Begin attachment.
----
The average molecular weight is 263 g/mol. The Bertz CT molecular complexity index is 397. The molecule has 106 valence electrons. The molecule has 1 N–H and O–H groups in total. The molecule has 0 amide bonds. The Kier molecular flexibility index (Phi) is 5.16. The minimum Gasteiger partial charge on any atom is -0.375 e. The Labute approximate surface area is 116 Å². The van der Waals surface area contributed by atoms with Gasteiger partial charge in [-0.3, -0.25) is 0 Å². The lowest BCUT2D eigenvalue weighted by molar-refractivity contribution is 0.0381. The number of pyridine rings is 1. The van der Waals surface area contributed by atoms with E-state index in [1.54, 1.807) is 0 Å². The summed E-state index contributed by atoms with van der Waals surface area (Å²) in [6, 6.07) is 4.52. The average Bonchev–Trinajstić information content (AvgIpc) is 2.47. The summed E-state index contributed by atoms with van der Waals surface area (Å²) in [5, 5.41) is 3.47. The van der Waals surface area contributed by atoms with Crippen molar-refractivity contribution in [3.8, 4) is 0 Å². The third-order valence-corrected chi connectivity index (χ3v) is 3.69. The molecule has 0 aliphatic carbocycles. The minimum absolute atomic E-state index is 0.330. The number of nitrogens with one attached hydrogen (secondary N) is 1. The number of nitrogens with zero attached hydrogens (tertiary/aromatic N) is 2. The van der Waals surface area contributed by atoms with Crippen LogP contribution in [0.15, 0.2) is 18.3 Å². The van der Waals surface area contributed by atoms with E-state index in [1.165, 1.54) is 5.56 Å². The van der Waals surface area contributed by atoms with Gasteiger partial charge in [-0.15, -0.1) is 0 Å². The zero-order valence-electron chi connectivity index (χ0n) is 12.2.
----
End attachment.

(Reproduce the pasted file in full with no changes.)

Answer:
The average molecular weight is 263 g/mol. The Bertz CT molecular complexity index is 397. The molecule has 106 valence electrons. The molecule has 1 N–H and O–H groups in total. The molecule has 0 amide bonds. The Kier molecular flexibility index (Phi) is 5.16. The minimum Gasteiger partial charge on any atom is -0.375 e. The Labute approximate surface area is 116 Å². The van der Waals surface area contributed by atoms with Gasteiger partial charge in [-0.3, -0.25) is 0 Å². The lowest BCUT2D eigenvalue weighted by molar-refractivity contribution is 0.0381. The number of pyridine rings is 1. The van der Waals surface area contributed by atoms with E-state index in [1.54, 1.807) is 0 Å². The summed E-state index contributed by atoms with van der Waals surface area (Å²) in [6, 6.07) is 4.52. The average Bonchev–Trinajstić information content (AvgIpc) is 2.47. The summed E-state index contributed by atoms with van der Waals surface area (Å²) in [5, 5.41) is 3.47. The van der Waals surface area contributed by atoms with Crippen molar-refractivity contribution in [3.8, 4) is 0 Å². The third-order valence-corrected chi connectivity index (χ3v) is 3.69. The molecule has 0 aliphatic carbocycles. The minimum absolute atomic E-state index is 0.330. The number of nitrogens with one attached hydrogen (secondary N) is 1. The number of nitrogens with zero attached hydrogens (tertiary/aromatic N) is 2. The van der Waals surface area contributed by atoms with Crippen LogP contribution in [0.15, 0.2) is 18.3 Å². The van der Waals surface area contributed by atoms with E-state index in [1.165, 1.54) is 5.56 Å². The van der Waals surface area contributed by atoms with Gasteiger partial charge in [-0.15, -0.1) is 0 Å². The zero-order valence-electron chi connectivity index (χ0n) is 12.2.